lighting of each chamber at initial ignition at 1 or 2 chambers.
• Flow Sleeve – located inside each chamber. The liners are located
inside the flow sleeves. Flow sleeves direct compressor discharge
air along the outside of the liners. Provides insulation barrier
between the liner and combustion chamber.
• Transition Piece and seals – directs the combustion gases from
the liner to the first stage turbine nozzle. Quantity – 1 per
• Spark plug – igniters – quantity 2. Electric arc igniter used to
ignite the fuel at startup. Once flame is established these shut off.
Power supplied from igniter transformers at 15,000 to 20,000
volts. Need only 1 to light off (fire) the turbine.
• Flame detectors – UV. Detect the presence of flame in the
monitored chambers. Typically 4 are used per unit. Primary
function is for startup and shutdown to indicate flame. Also used
for flameout protection during full operation. Need at least 2 out
of 4 functional to operate the turbine.
Turbine Section-Hot Gas Path
• 3 stages of stationary nozzles and rotating
• Buckets (Stage 1, 2, 3) – convert the high
velocity (kinetic) energy from the nozzles into
rotational mechanical shaft energy. Buckets are
attached to the turbine wheels via a dovetail (fir
• Stationary Nozzles (Stage 1, 2, 3) – convert the
high pressure gases into high velocity (kinetic)
energy jets that impinge on the turbine buckets
• Owing to high temp , The need for better materials spurred in
the field of alloys and manufacturing techniques, One of the
earliest of these was Nimonic ( 50% nickel and
20% chromium with additives such
as titanium and aluminium. )
• The development of superalloys in the 1940s and new
processing methods such as vacuum induction melting in the
1950s greatly increased the temperature capability of turbine
• Further processing methods like hot isostatic
pressing improved the alloys used for turbine bladoften
use nickel-based superalloys that
incorporate chromium, cobalt, and rheniumes and increased
turbine blade performance. Modern turbine blades.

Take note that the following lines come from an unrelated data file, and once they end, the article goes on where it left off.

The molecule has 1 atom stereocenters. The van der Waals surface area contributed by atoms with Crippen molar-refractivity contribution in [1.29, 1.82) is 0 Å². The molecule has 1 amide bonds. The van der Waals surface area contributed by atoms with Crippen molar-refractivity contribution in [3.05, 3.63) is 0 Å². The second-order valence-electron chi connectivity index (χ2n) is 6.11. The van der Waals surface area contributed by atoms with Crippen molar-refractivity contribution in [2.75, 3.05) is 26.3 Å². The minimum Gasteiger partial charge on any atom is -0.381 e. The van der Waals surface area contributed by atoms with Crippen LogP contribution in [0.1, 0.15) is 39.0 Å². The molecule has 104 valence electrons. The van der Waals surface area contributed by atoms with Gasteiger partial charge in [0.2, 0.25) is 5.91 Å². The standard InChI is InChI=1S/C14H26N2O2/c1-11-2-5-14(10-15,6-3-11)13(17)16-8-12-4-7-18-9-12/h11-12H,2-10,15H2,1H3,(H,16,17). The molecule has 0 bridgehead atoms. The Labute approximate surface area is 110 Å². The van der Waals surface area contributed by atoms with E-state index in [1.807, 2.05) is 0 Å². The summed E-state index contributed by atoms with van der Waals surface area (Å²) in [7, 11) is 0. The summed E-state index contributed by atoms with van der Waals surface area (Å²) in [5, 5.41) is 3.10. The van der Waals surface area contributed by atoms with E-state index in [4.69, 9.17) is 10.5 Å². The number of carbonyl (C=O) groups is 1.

• A major breakthrough was the development of directional
solidification (DS) and single crystal (SC) production methods.
These methods help greatly increase strength against fatigue
and creep by aligning grain boundaries in one direction (DS)
or by eliminating grain boundaries all together (SC).
• Another major improvement to turbine blade material
technology was the development of thermal barrier
coatings (TBC). Where DS and SC developments improved
creep and fatigue resistance, TBCs improved corrosion and
oxidation resistance, both of which become greater concerns
as temperatures increased.
• The first TBCs, applied in the 1970s, were aluminide coatings.
Improved ceramic coatings became available in the 1980s.
• Another strategy to improving turbine blades and increasing
their operating temperature, aside from better materials, is to
cool the blades. There are three main types of cooling used in
gas turbine blades; convection, film, and transpiration cooling.
While all three methods have their differences, they all work
by using cooler air (often bled from the compressor) to
remove heat from the turbine blades.
• The blades are coated with the TBC they will have, and then
cooling holes are machined as needed, which gives further
higher temperature sustenanace, thus creating a complete
Cooling and Sealing Air
• Bearing cooling and sealing
• Cooling of internal turbine parts subjected to
• Cooling of turbine outer shell and exhaust
• Pulsation protection
• Providing air supply for air operated valves
• Providing air for auxiliary requirements